“OK, Glass,” I said, peering at a photo of a Spanish street sign through Google Glass, the lensless augmented-reality “glasses.” “Translate this.”
I gently tapped, then swiped my pointer finger along a narrow touch pad on the side of the Glass frame as if scrolling through the contact list on my iPhone — only I was scrolling through the names of Romance languages, each of which appeared on a tiny virtual screen in the distance, in line with my right eye.
When the word “Spanish” materialized, I tapped the side of the glasses to select it, a process you need do only once to lock in a language for an entire trip. Seconds later, the street sign was in English: “Attention, area of construction. No trespassing.”
Translating words without tapping on a smartphone or consulting a dictionary is among the many potential uses of Google Glass for travelers.
- Unusual motel sting casts wide net on illicit activity
- Italian court throws out Knox conviction once and for all
- Costco will buy most farmed salmon from Norway, not Chile
- Priced out? Growing numbers appear to be fleeing King County
- Amanda Knox murder conviction overturned by Italy high court
Most Read Stories
Is Glass — which at the moment costs $1,500 and can be bought only by invitation from Google — perfect? No. Yet it could be extremely useful for travelers once it’s ripe (it will be available for purchase without an invitation this year).
In the meantime, I also took a closer look at other, more democratic and affordable Google travel tools: apps that work for iPhones and Androids.
Google Voice Search: For the uninitiated, Voice Search is in the free Google Search app for iPhone and Android. Just press the microphone icon on the app and rattle off your demands:
“Show me hotels near the Taj Mahal in India” or “What are the hours of the Prado Museum in Madrid?” I received swift verbal answers, as well as Google search results.
Still, expect some hiccups. I couldn’t get the app to understand certain phrases like “Uffizi Gallery” and “Ethiopian restaurants.”
But then, wouldn’t it be great if you didn’t have to bother asking for basic information like museum hours or flight-departure times? With this next tool — Google Now — you don’t.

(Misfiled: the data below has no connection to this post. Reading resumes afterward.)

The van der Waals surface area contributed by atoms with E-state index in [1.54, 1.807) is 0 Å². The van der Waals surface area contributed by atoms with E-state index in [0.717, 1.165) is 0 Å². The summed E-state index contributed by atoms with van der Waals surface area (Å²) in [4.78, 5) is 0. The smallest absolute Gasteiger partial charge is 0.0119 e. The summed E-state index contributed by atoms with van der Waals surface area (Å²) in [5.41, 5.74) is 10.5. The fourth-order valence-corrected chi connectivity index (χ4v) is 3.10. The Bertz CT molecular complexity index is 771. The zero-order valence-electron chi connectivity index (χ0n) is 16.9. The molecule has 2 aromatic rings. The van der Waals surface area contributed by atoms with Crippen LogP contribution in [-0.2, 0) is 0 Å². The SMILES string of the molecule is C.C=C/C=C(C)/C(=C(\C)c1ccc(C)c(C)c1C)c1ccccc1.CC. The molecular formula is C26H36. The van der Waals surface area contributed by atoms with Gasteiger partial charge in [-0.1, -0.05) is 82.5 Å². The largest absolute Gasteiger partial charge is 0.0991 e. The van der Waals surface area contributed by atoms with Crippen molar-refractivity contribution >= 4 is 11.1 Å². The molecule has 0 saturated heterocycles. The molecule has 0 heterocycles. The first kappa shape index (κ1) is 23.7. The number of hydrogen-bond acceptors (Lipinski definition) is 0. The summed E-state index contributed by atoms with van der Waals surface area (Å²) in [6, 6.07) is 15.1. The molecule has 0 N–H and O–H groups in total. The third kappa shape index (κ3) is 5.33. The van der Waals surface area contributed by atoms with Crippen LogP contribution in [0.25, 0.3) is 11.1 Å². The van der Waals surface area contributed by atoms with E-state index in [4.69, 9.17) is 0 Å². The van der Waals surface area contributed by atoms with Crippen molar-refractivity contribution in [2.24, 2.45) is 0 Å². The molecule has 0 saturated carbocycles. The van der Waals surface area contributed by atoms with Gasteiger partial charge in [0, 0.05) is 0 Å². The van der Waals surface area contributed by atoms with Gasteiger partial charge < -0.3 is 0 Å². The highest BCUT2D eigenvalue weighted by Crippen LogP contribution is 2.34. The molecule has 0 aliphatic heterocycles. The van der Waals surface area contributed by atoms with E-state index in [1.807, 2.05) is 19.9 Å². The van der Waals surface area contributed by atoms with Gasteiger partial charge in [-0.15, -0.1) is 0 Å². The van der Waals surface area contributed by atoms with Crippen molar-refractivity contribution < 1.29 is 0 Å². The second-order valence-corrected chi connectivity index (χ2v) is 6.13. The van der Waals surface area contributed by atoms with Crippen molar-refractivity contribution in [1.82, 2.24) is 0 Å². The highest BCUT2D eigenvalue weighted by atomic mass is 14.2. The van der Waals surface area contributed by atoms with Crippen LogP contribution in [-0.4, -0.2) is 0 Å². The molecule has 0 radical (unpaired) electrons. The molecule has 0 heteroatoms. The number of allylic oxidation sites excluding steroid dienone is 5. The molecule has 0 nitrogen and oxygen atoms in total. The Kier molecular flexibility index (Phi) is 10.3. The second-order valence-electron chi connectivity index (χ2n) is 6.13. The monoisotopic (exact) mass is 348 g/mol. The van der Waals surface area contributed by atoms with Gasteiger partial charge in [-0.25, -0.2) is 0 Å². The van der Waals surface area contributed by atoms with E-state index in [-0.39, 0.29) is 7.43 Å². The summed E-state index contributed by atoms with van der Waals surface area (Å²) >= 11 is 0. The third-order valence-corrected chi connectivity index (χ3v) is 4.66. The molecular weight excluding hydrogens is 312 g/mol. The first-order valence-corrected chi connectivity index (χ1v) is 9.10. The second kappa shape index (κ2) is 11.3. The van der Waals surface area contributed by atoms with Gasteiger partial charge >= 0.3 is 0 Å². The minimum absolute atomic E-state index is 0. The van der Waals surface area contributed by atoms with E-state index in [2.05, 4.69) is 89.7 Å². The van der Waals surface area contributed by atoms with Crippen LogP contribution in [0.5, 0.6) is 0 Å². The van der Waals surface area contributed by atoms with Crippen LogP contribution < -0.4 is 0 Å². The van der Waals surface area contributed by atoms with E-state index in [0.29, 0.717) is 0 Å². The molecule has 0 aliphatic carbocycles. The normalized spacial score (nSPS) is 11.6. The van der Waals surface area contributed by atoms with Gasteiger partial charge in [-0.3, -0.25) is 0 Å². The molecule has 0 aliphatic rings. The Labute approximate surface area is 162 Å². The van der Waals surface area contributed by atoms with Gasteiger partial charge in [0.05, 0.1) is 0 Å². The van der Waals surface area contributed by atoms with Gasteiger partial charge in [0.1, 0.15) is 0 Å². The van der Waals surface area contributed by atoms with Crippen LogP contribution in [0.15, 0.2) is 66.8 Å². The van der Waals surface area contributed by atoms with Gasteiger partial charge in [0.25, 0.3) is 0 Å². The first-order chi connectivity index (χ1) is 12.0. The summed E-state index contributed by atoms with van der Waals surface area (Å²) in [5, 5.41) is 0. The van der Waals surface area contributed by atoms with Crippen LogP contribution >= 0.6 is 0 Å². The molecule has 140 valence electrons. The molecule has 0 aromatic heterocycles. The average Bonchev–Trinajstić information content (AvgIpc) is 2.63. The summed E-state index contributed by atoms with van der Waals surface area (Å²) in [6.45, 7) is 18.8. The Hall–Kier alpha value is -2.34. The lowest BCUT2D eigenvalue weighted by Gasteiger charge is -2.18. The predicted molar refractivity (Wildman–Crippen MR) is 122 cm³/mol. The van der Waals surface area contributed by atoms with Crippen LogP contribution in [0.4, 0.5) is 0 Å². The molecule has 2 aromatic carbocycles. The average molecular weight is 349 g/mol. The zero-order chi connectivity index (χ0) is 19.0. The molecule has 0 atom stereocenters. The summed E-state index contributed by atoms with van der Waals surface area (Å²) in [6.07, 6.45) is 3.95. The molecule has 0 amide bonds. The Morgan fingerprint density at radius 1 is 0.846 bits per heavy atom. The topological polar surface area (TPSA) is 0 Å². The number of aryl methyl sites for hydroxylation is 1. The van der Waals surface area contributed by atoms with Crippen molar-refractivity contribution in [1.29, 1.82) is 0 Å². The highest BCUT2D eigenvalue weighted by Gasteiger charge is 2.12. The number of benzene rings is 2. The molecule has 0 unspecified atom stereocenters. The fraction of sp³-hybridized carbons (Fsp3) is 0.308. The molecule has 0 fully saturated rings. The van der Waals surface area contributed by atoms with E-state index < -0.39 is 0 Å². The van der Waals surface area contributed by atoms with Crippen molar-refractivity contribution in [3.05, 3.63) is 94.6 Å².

Google Now: Google Now (also available in the Google Search app) uses your phone’s location history and other personal data like your Google calendar entries, Gmail and Web search history to offer you information on digital “cards” when it thinks you need it most.
For instance, I recently opened the app at the end of a workday and it noted without my asking that the subway train I take home was departing in three minutes.
Allow the app to access your search history and it will offer information based on your recent searches, like movie or flight-departure times. And if you received a confirmation for a hotel or flight reservation in your Gmail inbox, those notifications will also show up.
Privacy-minded travelers take note: If you’re concerned about an app tracking your whereabouts, search history and Amazon orders, this is not the tool for you.
Auto Awesome: After a while even the most picturesque vacation photos can be a bore. Auto Awesome can help. Say you’ve taken a series of five or more photos in rapid succession: Auto Awesome will combine them into a short animated image — all without your lifting a finger. If you’ve taken multiple group shots, Auto Awesome will choose the most flattering images of each person and create a single photo where everyone looks their best. Again, for some users this will raise concerns about privacy.
Gmail Offline: Wi-Fi is not always available when traveling, but that doesn’t mean you can’t polish off some work. Gmail Offline, which lets you draft and respond to emails without an Internet connection (The emails are sent when you’re back in a Wi-Fi zone), is not a novel concept but is nonetheless useful.